Taranaki is an island off the West coast of the North Island of New Zealand, you may have heard of it? It is connected to the North Island by air, by State Highway 3 North to Pio Pio and the wonderful Fat Pigeon Cafe, and State Highway 3 South to Whanganui. At its centre is a large conical active volcano and the wonderfully fractal Egmont National Park. It is renown for its surfing and windsurfing locations, and for its two primary industries; the mining of gold both white and black.
The local economy supports a well educated and cosmopolitan workforce, and diverse industries supporting the dairy and oil sectors in addition to homegrown success stories such as Howard Wright, TenderLink, TSB Bank, and Green Meadows Beef. Labour market statistics show that the Taranaki unemployment rate is lower than the New Zealand average at 5.7% versus 5.9% at June 2014 and has a higher labour force participation rate at 69.8% versus 68.9%. Plus median personal income is higher in Taranaki than the rest of New Zealand. Combined with affordable housing and guestimated average commute times of around 15 minutes in New Plymouth, Taranaki is a great place to live and work.
This is all entirely factual, apart from one obvious inaccuracy; Taranaki is only an island metaphorically. Which brings me in a roundabout way to Zebra Crossing Ltd. Like a number of small IT businesses in provincial locations, we are a software development consultancy with a quality team of experienced professionals. We have all spent time working outside the region but have chosen to live in Taranaki for family reasons and as an organisation we are well embedded in the local economy. We also aspire to extend our reach beyond our island paradise. I believe there is an opportunity to "offshore" software development to Taranaki and other regions, per the old adage "don't leave home until you've seen the country."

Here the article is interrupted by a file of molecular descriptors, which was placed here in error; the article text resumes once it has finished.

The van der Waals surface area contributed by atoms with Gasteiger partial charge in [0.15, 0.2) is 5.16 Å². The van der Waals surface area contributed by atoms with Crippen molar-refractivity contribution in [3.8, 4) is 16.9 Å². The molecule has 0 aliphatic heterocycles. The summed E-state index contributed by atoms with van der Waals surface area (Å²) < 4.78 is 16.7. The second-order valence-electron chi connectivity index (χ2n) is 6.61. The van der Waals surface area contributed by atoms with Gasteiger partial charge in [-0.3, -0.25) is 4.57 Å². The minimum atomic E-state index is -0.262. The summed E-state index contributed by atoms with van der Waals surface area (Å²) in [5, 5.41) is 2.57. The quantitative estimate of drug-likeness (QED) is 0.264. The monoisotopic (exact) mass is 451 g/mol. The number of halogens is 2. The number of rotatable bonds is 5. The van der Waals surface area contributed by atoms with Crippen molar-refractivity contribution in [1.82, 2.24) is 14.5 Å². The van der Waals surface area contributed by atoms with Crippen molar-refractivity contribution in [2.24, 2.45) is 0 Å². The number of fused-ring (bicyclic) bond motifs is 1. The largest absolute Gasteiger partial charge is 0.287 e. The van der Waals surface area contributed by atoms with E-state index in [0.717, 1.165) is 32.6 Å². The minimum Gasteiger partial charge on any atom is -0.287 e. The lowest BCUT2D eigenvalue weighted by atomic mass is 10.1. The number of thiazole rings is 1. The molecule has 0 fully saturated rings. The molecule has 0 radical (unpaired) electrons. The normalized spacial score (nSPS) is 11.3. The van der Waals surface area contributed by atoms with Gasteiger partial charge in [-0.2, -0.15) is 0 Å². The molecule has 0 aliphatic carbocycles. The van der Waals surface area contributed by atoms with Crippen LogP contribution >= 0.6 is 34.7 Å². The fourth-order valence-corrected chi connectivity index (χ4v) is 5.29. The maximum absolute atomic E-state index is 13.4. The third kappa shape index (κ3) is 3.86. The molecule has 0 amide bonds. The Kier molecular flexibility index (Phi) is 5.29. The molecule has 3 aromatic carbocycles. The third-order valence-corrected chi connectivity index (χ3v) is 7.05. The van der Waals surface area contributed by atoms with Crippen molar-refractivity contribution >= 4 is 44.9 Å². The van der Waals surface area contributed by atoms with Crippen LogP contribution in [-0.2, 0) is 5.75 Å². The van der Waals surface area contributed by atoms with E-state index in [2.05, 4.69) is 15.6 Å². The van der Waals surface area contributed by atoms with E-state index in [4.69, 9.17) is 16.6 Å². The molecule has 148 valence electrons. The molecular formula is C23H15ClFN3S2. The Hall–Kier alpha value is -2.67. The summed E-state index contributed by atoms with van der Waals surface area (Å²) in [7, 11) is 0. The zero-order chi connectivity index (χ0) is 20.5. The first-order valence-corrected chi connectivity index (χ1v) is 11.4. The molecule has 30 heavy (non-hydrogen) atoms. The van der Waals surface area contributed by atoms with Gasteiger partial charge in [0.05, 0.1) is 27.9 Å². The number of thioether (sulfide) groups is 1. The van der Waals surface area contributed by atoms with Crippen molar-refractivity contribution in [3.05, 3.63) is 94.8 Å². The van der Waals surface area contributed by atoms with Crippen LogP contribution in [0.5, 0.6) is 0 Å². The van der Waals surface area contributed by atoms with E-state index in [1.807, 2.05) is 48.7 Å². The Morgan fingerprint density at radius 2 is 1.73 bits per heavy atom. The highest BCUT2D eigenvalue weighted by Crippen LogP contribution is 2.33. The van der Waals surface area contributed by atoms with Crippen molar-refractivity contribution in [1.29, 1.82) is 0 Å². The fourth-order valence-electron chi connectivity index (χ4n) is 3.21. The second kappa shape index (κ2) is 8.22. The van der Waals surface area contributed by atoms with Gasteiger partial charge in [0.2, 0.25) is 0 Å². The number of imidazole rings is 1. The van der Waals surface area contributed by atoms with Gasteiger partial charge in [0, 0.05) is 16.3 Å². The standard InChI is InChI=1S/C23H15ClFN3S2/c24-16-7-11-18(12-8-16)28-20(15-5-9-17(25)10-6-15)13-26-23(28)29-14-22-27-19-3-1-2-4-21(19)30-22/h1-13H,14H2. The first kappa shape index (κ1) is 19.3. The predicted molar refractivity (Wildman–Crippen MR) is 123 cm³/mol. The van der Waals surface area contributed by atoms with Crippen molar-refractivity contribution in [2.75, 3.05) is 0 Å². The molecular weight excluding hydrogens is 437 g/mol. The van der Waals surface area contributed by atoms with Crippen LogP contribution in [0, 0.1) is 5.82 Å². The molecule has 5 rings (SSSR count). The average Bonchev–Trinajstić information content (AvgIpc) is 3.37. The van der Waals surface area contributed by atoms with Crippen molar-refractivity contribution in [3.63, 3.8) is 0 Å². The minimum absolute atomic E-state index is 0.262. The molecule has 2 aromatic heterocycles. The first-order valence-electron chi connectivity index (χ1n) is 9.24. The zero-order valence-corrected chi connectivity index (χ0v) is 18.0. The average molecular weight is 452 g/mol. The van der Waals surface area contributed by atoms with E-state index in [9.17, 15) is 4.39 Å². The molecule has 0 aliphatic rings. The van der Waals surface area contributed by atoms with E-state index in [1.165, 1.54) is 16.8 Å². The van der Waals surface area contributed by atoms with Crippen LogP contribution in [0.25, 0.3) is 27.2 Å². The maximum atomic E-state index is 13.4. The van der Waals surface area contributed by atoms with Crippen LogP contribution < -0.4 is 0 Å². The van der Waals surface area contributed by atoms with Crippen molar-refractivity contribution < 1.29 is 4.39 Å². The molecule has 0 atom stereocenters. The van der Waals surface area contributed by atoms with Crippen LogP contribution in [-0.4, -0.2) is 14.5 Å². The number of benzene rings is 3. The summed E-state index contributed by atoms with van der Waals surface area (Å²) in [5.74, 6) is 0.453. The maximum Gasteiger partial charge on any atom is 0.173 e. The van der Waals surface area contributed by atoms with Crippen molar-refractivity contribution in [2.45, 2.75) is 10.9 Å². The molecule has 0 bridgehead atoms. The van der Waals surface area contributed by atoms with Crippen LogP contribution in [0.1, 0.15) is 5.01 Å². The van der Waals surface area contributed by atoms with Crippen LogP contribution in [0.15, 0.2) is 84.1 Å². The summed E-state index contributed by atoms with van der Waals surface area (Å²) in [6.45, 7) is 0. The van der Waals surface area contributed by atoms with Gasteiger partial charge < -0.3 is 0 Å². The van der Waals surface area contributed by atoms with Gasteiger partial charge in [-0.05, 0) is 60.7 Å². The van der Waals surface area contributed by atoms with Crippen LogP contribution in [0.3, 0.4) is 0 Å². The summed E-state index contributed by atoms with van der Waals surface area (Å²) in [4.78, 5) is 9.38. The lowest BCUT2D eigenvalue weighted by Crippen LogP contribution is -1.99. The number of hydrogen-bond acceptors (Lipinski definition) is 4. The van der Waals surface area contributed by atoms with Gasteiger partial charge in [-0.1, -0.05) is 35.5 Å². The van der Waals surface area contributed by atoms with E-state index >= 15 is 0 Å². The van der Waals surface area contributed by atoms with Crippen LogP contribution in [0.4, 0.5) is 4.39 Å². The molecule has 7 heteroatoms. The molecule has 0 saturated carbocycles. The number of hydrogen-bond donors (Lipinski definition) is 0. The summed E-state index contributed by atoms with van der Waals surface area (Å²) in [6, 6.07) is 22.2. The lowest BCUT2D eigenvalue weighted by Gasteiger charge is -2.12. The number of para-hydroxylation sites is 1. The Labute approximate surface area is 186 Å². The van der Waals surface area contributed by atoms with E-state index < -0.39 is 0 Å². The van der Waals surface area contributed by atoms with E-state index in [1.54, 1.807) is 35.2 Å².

My inbox regularly receives email from overseas locations offering to supply developers at attractive rates. With a number of large national entities sucking up developers, looking offshore can be appealing. For guidance, Nick Krym's "Outsource It!" is a useful read and highlights not only some of the benefits but also the pitfalls of offshoring:
With most outsourcing providers located thousands of miles away in countries that you might have seen only on the Discovery Channel, embarking on an outsourcing journey may bring challenges you haven't seen before. Once you enter the world of outsourcing, you'll most likely find yourself working with people you have never met who have names you can't pronounce and whose behavior you can't interpret.
While that may not be too big a hurdle, the real issues revolve around productivity. Nick provides some good metrics around the economics of offshoring with the conclusion that "due to the productivity issues, the difference in hourly rates does not translate to cost savings", or to paraphrase, don't offshore your projects to save money.
Which is a good opportunity for a segue to the benefits of "offshoring" IT to regional New Zealand. As an outsourcing provider, we are a Skype, short flight, or scenic drive from New Zealand's two largest main centres. By virtue of our lower overheads we can offer better rates than are available in those main centres, and as an experienced team of developers I believe our productivity levels and the quality of our work are at least the equal of IT organisations in the main centres.
So if you are contemplating offshoring, please have another look at your local options first. For more information you can contact us directlyor for information about the 'Naki point your browser to Venture Taranaki.